* * * * *

(f) Contract research organizations. (1) For purposes of this part and Part 514, "contract research organization" means a person that assumes, as an independent contractor with the sponsor, one or more of the obligations of a sponsor, e.g., design of a protocol, selection or monitoring of investigations, evaluation of reports, and preparation of materials to be submitted to the Food and Drug Administration.

(2) A sponsor may transfer responsibility for any or all of the obligations set forth in this part to a contract research organization. Any such transfer shall be in writing and, if not all obligations are transferred, shall describe each of the obligations being assumed by the contract research organization. If all obligations are transferred, a general statement that all obligations have been transferred is acceptable. Any obligation not covered by the written description shall be deemed not to have been transferred.

(3) A contract research organization that assumes any obligation of a sponsor shall comply with the specific regulations in this chapter applicable to this obligation and shall be subject to the same regulatory action as a sponsor for failure to comply with any obligation assumed under these regulations. Thus, all references to "sponsor" in this part apply to a contract research organization to the extent that it assumes one or more obligations of the sponsor.

PART 514 -- NEW ANIMAL DRUG APPLICATIONS

6. The authority citation for 21 CFR Part 514 continues to read as follows:

Authority: Secs. 512 (i), (n), 701(a), 52 Stat. 1055, 82 Stat. 343-351 (21 U.S.C. 360b (i), (n), 371(a)); 21 CFR 5.10, 5.11.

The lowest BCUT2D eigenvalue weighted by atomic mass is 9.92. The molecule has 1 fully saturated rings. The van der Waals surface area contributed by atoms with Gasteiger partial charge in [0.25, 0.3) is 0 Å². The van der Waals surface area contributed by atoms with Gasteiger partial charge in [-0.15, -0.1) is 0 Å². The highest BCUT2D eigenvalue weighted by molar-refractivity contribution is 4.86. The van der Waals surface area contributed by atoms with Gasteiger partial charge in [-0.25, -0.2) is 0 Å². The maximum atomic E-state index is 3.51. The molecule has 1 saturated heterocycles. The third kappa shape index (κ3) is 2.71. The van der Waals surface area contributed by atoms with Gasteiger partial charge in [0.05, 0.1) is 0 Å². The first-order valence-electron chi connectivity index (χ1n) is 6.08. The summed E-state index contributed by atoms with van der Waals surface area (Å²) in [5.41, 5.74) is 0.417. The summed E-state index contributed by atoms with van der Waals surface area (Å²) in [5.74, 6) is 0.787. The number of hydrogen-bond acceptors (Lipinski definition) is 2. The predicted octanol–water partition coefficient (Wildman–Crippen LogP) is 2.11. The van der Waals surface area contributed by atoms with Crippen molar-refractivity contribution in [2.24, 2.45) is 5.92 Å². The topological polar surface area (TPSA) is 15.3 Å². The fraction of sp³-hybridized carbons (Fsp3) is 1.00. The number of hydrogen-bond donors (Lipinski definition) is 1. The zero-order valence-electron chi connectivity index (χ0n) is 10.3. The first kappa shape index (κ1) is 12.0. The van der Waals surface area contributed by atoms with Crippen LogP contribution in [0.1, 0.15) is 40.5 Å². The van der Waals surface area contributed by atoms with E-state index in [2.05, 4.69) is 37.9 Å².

7. In ß 514.1 by adding new paragraph (b)(8)(viii) and (ix), to read as follows:

ß 514.1 Applications.

* * * * *

(b) * * *

(8) * * *

(viii) If a sponsor has transferred any obligations for the conduct of any clinical study to a contract research organization, the application is required to include a statement containing the name and address of the contract research organization, identifying the clinical study, and listing the obligations transferred. If all obligations governing the conduct of the study have been transferred, a general statement of this transfer -- in lieu of a listing of the specific obligations transferred -- may be submitted.

(ix) If original subject records were audited or reviewed by the sponsor in the course of monitoring any clinical study to verify the accuracy of the case reports submitted to the sponsor, a list identifying each clinical study so audited or reviewed.

* * * * *

Frank E. Young,
Commissioner of Food and Drugs.

Don M. Newman,
Acting Secretary of Health and Human Services.

Dated: March 16, 1987.
[FR Doc. 87-6064 Filed 3-18-87; 12:05 pm]

BILLING CODE 4160-01-M